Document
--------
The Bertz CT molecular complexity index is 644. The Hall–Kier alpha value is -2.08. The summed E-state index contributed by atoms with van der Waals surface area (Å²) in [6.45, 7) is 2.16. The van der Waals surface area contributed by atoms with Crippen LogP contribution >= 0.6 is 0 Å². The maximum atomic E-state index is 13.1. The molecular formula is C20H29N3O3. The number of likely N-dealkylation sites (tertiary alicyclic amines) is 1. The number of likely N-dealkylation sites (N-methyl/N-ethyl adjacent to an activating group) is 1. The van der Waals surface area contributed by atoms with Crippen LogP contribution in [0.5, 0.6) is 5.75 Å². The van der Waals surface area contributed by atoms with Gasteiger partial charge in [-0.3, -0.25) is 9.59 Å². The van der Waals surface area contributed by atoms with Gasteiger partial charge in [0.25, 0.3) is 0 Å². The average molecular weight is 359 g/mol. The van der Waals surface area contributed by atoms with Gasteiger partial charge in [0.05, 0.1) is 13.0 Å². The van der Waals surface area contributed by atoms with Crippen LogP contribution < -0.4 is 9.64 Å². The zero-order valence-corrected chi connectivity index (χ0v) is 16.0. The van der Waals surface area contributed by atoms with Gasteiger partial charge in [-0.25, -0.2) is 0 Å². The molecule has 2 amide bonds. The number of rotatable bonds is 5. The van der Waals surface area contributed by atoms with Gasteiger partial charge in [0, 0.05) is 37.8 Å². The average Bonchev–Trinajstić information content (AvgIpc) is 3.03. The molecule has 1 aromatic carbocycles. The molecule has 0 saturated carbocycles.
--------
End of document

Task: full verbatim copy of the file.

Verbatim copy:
The Bertz CT molecular complexity index is 644. The Hall–Kier alpha value is -2.08. The summed E-state index contributed by atoms with van der Waals surface area (Å²) in [6.45, 7) is 2.16. The van der Waals surface area contributed by atoms with Crippen LogP contribution >= 0.6 is 0 Å². The maximum atomic E-state index is 13.1. The molecular formula is C20H29N3O3. The number of likely N-dealkylation sites (tertiary alicyclic amines) is 1. The number of likely N-dealkylation sites (N-methyl/N-ethyl adjacent to an activating group) is 1. The van der Waals surface area contributed by atoms with Crippen LogP contribution in [0.5, 0.6) is 5.75 Å². The van der Waals surface area contributed by atoms with Gasteiger partial charge in [-0.3, -0.25) is 9.59 Å². The van der Waals surface area contributed by atoms with Gasteiger partial charge in [0.25, 0.3) is 0 Å². The average molecular weight is 359 g/mol. The van der Waals surface area contributed by atoms with Gasteiger partial charge in [0.05, 0.1) is 13.0 Å². The van der Waals surface area contributed by atoms with Crippen LogP contribution < -0.4 is 9.64 Å². The zero-order valence-corrected chi connectivity index (χ0v) is 16.0. The van der Waals surface area contributed by atoms with Gasteiger partial charge in [-0.25, -0.2) is 0 Å². The molecule has 2 amide bonds. The number of rotatable bonds is 5. The van der Waals surface area contributed by atoms with Gasteiger partial charge in [0, 0.05) is 37.8 Å². The average Bonchev–Trinajstić information content (AvgIpc) is 3.03. The molecule has 1 aromatic carbocycles. The molecule has 0 saturated carbocycles.